Thursday, July 2, 2020

LS460 Fog Light Mod

The LS460's fog lights from factory only comes on with the low beams on. With the high beams on the fog lights turn off. Wanted the flexibility of being able to turn on my fog lights, independent of the headlights. Want to thank Shibumi1 for documenting his version of the mod, I just modified it to do what I wanted. I did not want the fog lights on all the time nor did I want to put in another switch. I just wanted my fog lights on when the park lights come on and also full functionality of the factory fog light switch. The wiring diagram below is how I wired everything up. 




The baby blue wire below is the ground signal for the fog light switch. It is located under the steering column, just remove the plastics of the steering wheel column and the picture below is what you see with the bottom plastic piece removed.

(picture courtesy of daniel1235)

For the harness I planned on mounting all the relays etc up front behind the bumper support so ran the fog light ground signal wire from under the steering column through the firewall into the engine bay to the front behind the bumper support. Soldered all the wires, heat shrunk every connection and made a nice harness with some techflex wire loom. The below shows the harness but with some extra wires etc I wanted to run that ties in to the front I plan on doing later. Also the harness has a fused power wire to run the HID's for the fog lights.



The relays mounted behind the bumper support. 





For the fog lights to come on with the park lights, I tapped into the yellow wire on the harness that is connected to the headlights. Picture below shows the orange wire I used in my harness and tapped into the yellow wire. 




The JDM fog lights that were modified slightly.







                                                                                                                              - AJ Abraham

Wednesday, July 1, 2020

LS460 Air Ride Plan & Prep

The LS460L although longer it looses a good bit of trunk space because of the additional rear air conditioning and cooler options. The last LS460 install I did was on the shorter wheel base and had a much bigger trunk but still wanted to retain as much of the trunk space as possible. For this one as well wanted to retain trunk space so everything went in the wheel well too. The only thing I did different on this one was to sound proof the wheel well and add noise isolators for the compressors.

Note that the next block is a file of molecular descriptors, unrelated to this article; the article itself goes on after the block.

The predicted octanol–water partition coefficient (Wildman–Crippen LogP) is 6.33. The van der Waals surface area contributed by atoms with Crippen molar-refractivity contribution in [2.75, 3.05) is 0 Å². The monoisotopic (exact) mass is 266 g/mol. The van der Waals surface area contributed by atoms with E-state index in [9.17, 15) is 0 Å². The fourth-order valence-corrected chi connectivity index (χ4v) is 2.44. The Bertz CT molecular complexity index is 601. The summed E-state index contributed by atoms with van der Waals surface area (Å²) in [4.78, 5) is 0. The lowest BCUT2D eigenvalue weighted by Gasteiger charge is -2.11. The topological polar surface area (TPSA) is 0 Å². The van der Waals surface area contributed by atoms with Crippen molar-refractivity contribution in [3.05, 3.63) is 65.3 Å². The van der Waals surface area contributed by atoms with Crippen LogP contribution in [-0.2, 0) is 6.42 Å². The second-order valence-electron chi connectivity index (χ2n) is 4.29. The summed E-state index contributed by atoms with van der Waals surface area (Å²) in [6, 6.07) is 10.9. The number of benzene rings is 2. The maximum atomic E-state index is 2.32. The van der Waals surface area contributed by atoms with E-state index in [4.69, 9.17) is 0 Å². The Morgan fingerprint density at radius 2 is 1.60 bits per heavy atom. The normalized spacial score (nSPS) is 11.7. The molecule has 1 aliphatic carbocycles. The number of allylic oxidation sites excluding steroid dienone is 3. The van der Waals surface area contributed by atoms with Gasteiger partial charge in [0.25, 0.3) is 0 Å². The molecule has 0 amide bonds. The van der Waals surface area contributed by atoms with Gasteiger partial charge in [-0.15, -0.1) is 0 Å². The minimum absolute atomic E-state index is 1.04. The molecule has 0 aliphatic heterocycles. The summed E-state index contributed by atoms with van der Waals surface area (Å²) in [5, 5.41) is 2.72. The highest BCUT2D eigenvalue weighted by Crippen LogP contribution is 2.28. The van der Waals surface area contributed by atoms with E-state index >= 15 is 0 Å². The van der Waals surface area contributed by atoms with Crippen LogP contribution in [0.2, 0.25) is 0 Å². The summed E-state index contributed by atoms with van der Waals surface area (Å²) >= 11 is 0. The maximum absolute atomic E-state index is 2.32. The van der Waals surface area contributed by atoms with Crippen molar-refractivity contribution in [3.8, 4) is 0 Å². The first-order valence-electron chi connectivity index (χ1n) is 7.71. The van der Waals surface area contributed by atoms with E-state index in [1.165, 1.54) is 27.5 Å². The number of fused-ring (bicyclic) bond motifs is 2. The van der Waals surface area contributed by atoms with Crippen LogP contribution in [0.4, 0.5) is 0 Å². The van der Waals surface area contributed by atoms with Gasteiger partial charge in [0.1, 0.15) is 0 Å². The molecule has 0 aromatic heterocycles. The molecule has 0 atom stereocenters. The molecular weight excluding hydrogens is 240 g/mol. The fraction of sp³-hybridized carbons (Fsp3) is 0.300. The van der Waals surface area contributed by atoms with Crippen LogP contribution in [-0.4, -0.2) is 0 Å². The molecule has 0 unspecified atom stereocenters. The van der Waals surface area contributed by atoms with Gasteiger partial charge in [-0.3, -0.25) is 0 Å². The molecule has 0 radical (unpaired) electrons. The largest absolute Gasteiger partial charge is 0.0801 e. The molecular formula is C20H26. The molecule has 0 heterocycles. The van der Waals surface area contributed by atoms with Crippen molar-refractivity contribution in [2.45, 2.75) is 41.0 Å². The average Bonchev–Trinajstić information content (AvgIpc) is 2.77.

Parts I used:
Air Lift (50714) Compressor Isolator Kit (x2)
Noico 80mil sound deadner
Quiet Barrier 1/4" High Density Sound Barrier
Viair 444C Compressor (x2)
Ridetech management
3/8" Airline for the front air bags
1/4" Airline for the rear air bags
SMC  check valve for the compressors 
DEI Heat Shroud

With the wheel well vacuumed and cleaned I used some isopropyl alcohol to wipe down the wheel well to make sure there was no grease etc to help give the sound deadening a better bond. The power wire and signal wires were ran to the trunk and the power wire has its own circuit breaker and kill switch. For the signal wire, I tapped into the utilities fuse in the fuse block on the passenger side under the glove box. 


Warmed up the back of the sound deadening and stuck it on. You can see the lines coming into the wheel well below. I drilled a 1.5" hole for the left and the right and was able to fit both the air lines and both level sensor wires for each side through it. All the lines coming out of the wheel well was wrapped with the DEI Heat shroud, just anywhere I thought might get affected by exhaust heat at all. The lines were ran under the car along the frame rails on either side. Have done this multiple times in the past without any issues. If the fuel lines and brake lines are going to be ok being run that way so should the air lines. The hole for the lines got sealed with flex tape to prevent contaminants entering the wheel well through the hole that was made. After the sound deadening was in place I test fitted where I wanted all the components. All the components are serviceable because I mounted bolts from under the wheel well and locked everything in place with lock nuts and washers. All the components slide onto the bolts and held in by nuts. Anything that need to be serviced, just remove the nuts and slide the component off. The tank, compressors on isolators and valve body is held down this way. 




Over the sound deadening went the quiet barrier. I did wipe down the sound deadening with IPA as well to clean up any grease etc again to make sure the quiet barrier would bond better.



With all the test fitting etc done I wanted to streamline the wiring a little and also wanted to make sure the valve body didn't have any trash in it. I had a rebuilt kit handy just in case it needed anything. Ran all the wires with some techflex wire loom, soldered and heat shrunk all the connections. Opened up the valves and just ran compressed air through the internals to get rid of any debris, added some oil to the o-rings and plunger and assembled everything 







The tank, painted and decaled.





Everything mounted and secured in the wheel well. 




Powered everything up and let the compressors fill the tank and verified that all the valves operate in the right order. Filled up the tank to 150psi and checked for any leaks with soapy water, no leaks. Filled up the tank and left it overnight to verify no leaks, no leaks!! With all that done, and if everything goes according to plan, I just need to mount the ride height sensors, put the bags on and connect everything. Fingers crossed.

                                                                                                                              - AJ Abraham